Mullings narrowed down to focus on the Bahamas, Barbados, Jamaica, and Guyana. Each, he said, has positive economic stories to share, and all are known globally.

“The Caribbean was always a major part of the British Empire but many countries regressed after they got independence, through a combination of stolen resources, entrenched classism and poor governance. Some have fared better than others, but mismanagement and isolationism have prevented them from having the same trajectory as Singapore,” Mullings said.

This perception, he said, has finally started to change because a new generation is globally minded, thanks to the world being flattened because of the Internet. “More global thinking is seeping into Caribbean countries, more focus on global competitiveness and improving customer service. There is still a long way to go but, slowly, they are getting there and we can be catalysts to speed things up,” Mullings said.

PRIMARY TARGET

Mullings indicated that their primary target market has always been the Caribbean diaspora, as they want to invest back home, not just send more remittances. They have felt taken advantage of, he said, and are only asked for donations but not offered an easy way to invest, so they are focused on solving that problem.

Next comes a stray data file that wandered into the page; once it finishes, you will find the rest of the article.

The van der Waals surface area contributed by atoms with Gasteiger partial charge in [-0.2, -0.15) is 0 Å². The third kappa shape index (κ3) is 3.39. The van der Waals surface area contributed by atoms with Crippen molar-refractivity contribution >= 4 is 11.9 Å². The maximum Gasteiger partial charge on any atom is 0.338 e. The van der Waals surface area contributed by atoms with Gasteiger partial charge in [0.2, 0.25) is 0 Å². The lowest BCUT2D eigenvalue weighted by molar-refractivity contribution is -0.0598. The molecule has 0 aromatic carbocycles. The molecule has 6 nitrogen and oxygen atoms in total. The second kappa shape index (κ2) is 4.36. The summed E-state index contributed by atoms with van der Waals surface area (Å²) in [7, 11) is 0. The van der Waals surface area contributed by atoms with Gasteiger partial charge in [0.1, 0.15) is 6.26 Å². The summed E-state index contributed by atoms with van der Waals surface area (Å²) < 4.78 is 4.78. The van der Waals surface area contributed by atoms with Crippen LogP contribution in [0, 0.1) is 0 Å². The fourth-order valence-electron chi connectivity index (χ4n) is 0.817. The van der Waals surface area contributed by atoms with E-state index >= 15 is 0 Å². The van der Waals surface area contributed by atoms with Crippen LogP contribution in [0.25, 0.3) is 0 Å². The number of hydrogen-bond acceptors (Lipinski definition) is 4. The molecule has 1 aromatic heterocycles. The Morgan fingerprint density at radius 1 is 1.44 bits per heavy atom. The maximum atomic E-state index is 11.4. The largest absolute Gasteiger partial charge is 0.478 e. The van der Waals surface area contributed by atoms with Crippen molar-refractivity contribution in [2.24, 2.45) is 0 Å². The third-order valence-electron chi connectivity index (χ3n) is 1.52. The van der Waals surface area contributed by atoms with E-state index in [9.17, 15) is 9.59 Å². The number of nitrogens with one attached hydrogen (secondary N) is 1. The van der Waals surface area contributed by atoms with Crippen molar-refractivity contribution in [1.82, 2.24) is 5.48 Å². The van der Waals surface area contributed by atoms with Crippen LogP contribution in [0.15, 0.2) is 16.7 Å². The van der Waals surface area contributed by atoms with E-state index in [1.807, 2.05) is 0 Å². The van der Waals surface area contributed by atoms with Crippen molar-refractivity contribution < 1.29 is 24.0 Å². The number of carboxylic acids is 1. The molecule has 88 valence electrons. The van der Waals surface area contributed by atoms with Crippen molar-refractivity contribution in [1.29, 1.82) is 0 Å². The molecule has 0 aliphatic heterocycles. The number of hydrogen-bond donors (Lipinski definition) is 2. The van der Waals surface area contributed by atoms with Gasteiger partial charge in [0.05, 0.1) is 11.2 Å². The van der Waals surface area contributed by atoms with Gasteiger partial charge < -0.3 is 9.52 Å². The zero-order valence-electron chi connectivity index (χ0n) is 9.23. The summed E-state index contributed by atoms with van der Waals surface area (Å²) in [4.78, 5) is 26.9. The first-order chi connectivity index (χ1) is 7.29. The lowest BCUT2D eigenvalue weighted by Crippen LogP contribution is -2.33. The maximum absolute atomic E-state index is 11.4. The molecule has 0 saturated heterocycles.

“We have increased access to investments in the region via a trusted and regulated company. With our SEC qualification of Blue Mahoe Capital, Inc’s offering, we can now raise from the regular person in the USA and then invest in Jamaica and other Caribbean countries like Barbados,” he said.

“We are starting with the simplest opportunity, building affordable houses for local Jamaicans and Barbadians. People can simply buy shares in the company, thanks to Obama and Biden’s JOBS Act passed in 2012. Other people are already investing as small groups, mainly doing real estate projects, but those aren’t open to the average person. We are focused on increasing access,” Mullings added.

He indicated that any developing country seeing growth in the same areas, a savvy investor needs only to study the history of countries like Singapore, South Korea, India and similar countries, to know where to invest for the long term.

Growing countries, he said, increase the incomes of their citizens, and those citizens will need improved infrastructure, improved healthcare, more financial services, more food, upskilling to remain competitive, outsourced services and housing.

The Caribbean, he said, also has the advantage of sports and culture, its largest exports in terms of brand recognition. Finding a way to invest in those and generate profits will also be beneficial.

“One can look at K-Pop or Reggaeton as a case study for ideas. Bollywood and Nollywood are great case studies for the film industry. Last, of course, is sports, and more can be done with football, cricket, track and field and basketball, all sports with large global fan bases and Caribbean athletes on the big stages,” Mullings said.

keisha.hill@gleanerjm.com